Let’s get one thing straight. Me agreeing to go to the gym is like agreeing to vacation in Damascus, have elective brain surgery or go low carb. I am about as comfortable in the gym as Kim Kardashian is buying clothes at Wal-Mart.
So I am not going to just any gym to spend my time – this is the fancy gym. I want a beautiful space, free of meatheads dragging their knuckles through the free weights and staphylococcus lurking in the showers. I want all the amenities: three kinds of fruit water, eucalyptus-infused steam rooms and a hunky manservant in a toga to feed me grapes while lying on a chaise after a strenuous workout with a thigh master.
The gym has a buffet of classes to choose from: Spinning, Get Screamed At By A Former Marine Crossfit, Dance Jam, Crush It, Kill It, If You Don’t Die Of A Heart Attack You’re Doing It Wrong. It’s intense. Many of the classes are held in the general workout area, where I can be seen lazily pedaling along on the recumbent bike, while I witness middle aged men who seem more like late registrants to the Navy SEAL BUD/S training, jump around the floor like frogs, crab crawl across the workout area to sprint on the treadmill and be hit with medicine balls faster than they can catch them.
Among the classes that seem less lethal to my physical and mental well-being, are a variety of yoga classes. Hanging out on a mat, listening to singing crystal bowls while clearing my mind? What’s the worst that could happen…
For the uninitiated, yoga is a mind-body practice designed for people to feel morally superior to you because the path to spiritual enlightenment is paved with shots of wheatgrass and folding yourself into a pretzel. You learn to detach from your ego, by taking pictures of yourself doing a handstand with legs spread eagle and posting them on Instagram with hashtags like #LivingLaYogaLoca #NoEgo #LookAtMe #Namaste.
As far as I can tell, serious yogis employ a professional photographer to follow them around to capture them in tittibhasana (an actual yoga pose which translates to, “tits in a sauna”). Not only am I afraid I would cause serious bodily harm doing anything beyond bending over and touching my toes, I didn’t have the foresight in college to major in Sanskrit. I have concerns about understanding what a jali mudra is, how to get into adho mukha svanasana and what to do when my kundalini starts awakening.
I’ve seen the women who go to this yoga class, and honestly, I’m intimidated. They wear those fancy bras that look more like a top and have 20 straps crisscrossing along their perfectly toned backs. Also, completely unnecessary since fake boobs hold themselves up. I have no doubt that I would strangle myself trying to get that on.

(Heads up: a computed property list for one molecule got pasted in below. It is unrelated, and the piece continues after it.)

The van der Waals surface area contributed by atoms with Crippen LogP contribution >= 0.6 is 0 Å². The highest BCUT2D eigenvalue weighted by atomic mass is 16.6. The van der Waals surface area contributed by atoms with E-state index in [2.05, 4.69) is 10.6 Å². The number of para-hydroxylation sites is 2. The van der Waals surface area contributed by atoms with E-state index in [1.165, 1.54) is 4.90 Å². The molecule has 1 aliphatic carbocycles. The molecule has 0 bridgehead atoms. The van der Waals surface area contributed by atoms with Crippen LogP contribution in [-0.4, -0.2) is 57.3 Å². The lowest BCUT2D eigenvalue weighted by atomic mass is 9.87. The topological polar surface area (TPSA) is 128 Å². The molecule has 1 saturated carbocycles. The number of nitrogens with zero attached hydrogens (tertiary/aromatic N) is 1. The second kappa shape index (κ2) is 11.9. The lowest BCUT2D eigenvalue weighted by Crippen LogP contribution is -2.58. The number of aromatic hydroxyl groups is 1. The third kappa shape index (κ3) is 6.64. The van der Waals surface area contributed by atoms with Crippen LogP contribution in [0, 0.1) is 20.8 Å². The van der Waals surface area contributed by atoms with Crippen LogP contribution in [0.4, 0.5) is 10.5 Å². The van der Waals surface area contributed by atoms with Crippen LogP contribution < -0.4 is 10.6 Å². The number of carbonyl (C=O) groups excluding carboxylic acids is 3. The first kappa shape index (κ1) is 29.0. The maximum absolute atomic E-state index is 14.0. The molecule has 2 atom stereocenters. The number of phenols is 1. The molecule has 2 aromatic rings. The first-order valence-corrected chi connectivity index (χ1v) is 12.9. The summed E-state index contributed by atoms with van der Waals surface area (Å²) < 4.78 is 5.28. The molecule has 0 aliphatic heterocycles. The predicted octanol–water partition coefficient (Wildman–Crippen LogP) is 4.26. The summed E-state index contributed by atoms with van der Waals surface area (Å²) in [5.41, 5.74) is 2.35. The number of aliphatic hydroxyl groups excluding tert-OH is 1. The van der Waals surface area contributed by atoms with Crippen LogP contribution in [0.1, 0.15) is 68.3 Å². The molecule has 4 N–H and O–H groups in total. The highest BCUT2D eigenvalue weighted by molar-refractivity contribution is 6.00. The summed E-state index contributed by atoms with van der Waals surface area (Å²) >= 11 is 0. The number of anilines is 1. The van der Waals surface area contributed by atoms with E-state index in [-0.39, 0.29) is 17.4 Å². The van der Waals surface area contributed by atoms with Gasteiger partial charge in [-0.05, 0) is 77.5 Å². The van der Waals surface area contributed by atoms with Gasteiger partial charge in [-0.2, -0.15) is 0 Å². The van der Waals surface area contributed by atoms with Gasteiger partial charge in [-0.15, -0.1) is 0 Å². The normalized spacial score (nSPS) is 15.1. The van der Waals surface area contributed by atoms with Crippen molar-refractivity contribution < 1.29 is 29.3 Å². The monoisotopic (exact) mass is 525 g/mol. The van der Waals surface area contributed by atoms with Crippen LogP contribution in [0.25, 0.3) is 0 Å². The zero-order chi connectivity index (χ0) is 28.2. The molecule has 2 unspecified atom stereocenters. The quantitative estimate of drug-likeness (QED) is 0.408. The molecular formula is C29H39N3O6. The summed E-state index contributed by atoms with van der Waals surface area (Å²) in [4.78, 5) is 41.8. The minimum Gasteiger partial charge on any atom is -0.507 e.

But I put to rest my insecurities and went to a restorative yoga class.
I don’t want to say it was terrible, but my Fitbit recorded the entire hour as sleep. It was basically a lot of lying on the mat doing twists and trying not to lapse in a coma.
I just lie around and relax for an hour? I GOT THIS.
Feeling more confident in my mad yoga skills, I decide to take the yoga basics class. I’ve already taken the restorative class and it was easy as pie. Wouldn’t basics be easier?
The next day I confidently sway into the yoga basics class. The room is a little warm. I overhear the teacher tell us she’s heating the room to 80 degrees. As I have come to learn, this is not even considered hot yoga. In hot yoga, participants show up effectively nude to do yoga in a 104 degree sweat lodge. If we left our children or pets in a car that hot, it’s considered criminal negligence. In the world of yoga, it’s “detoxifying”.
11:15 I plop my mat down at the front and center of the room
“Watch how this is done, bitches”
11:20 We start moving. Hmm. This is different. In the other class I barely moved at all. Are we sure this is how it’s done? Maybe the teacher doesn’t understand this is BASICS.
11:25 I’m having a hard time keeping up with the changes in movement and realizing that not all yoga is done lying on a mat. We’re actually standing up here. And wait a minute, what is that I feel on the back of my neck. Is that sweat?
11:30 My hair is officially stuck to my face as we move through vinyasa (sanskrit for torture). I’m beginning to feel a bit like a sweaty Cousin It from the Addams Family, as hair sticks to my forehead. I cannot move the wet strands of hair out of my face fast enough. I am no longer able to clearly see the teacher, who is fluidly taking the other students from one move to another.
“Find your breath,” the teacher coos.
11:35 My breath has left the building.
11:36 I become good friends with my breath’s less elegant cousin: panting.
11:40 My mat officially turns into a Slip n’ Slide. I am yoga surfing on the mat as I try to hold warrior poses without my legs giving way under me and flying in opposite directions.
Can we turn the heat down?
11:55 I’m in a shower… of my own sweat. Literally not one part of my body has been spared. I look around the room through my sweat-soaked glasses (yes, even my eyebrows are sweating) and everyone looks totally normal. Not drenched in sweat. I’m not sure anyone but me has even broken a sweat. They look totally calm and collected…
12:05 Savasana. I lie in corpse pose, completely dead to the world. Well, except for one nagging thought. At any moment, I expect to hear over the PA, “Cleanup in row 3 of the yoga room. We’ve got a wet one. Bring a bucket.”
12:10 Still looking for my breath, which is now hovering near the entrance to the room as if to say, “If you think I’m going back into that room, you’re crazy.”
12:15 The class ends and I literally peel myself off the mat. The mat should probably be burned. I leave the room and confirm that everyone else looks totally enlightened and camera ready, while I look like I just got off of Splash Mountain.
12:30 Something feels funny.
1:30 Muscles I didn’t know I even had begin to ache.
4:30 I cannot lift my pinky.